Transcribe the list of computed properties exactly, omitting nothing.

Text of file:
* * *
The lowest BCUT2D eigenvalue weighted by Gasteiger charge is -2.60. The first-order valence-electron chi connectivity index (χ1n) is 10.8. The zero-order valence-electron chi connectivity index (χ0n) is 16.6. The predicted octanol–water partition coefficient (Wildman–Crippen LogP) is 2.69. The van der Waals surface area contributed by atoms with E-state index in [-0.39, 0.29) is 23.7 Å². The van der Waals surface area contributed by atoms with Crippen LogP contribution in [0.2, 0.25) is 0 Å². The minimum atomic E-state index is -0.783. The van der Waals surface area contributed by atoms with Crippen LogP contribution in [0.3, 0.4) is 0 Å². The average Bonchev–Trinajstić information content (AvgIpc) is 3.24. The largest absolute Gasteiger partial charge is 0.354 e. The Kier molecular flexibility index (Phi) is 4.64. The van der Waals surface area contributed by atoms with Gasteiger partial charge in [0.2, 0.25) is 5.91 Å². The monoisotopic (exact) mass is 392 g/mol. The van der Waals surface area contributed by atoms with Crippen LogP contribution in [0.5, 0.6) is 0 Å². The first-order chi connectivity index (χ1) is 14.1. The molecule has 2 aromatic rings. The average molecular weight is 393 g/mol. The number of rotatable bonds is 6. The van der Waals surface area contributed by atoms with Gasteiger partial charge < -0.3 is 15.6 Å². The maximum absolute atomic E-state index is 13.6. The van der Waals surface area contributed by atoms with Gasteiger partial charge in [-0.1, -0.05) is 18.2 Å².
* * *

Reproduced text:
The lowest BCUT2D eigenvalue weighted by Gasteiger charge is -2.60. The first-order valence-electron chi connectivity index (χ1n) is 10.8. The zero-order valence-electron chi connectivity index (χ0n) is 16.6. The predicted octanol–water partition coefficient (Wildman–Crippen LogP) is 2.69. The van der Waals surface area contributed by atoms with E-state index in [-0.39, 0.29) is 23.7 Å². The van der Waals surface area contributed by atoms with Crippen LogP contribution in [0.2, 0.25) is 0 Å². The minimum atomic E-state index is -0.783. The van der Waals surface area contributed by atoms with Crippen LogP contribution in [0.3, 0.4) is 0 Å². The average Bonchev–Trinajstić information content (AvgIpc) is 3.24. The largest absolute Gasteiger partial charge is 0.354 e. The Kier molecular flexibility index (Phi) is 4.64. The van der Waals surface area contributed by atoms with Gasteiger partial charge in [0.2, 0.25) is 5.91 Å². The monoisotopic (exact) mass is 392 g/mol. The van der Waals surface area contributed by atoms with Crippen LogP contribution in [0.5, 0.6) is 0 Å². The first-order chi connectivity index (χ1) is 14.1. The molecule has 2 aromatic rings. The average molecular weight is 393 g/mol. The number of rotatable bonds is 6. The van der Waals surface area contributed by atoms with Gasteiger partial charge < -0.3 is 15.6 Å². The maximum absolute atomic E-state index is 13.6. The van der Waals surface area contributed by atoms with Gasteiger partial charge in [-0.1, -0.05) is 18.2 Å².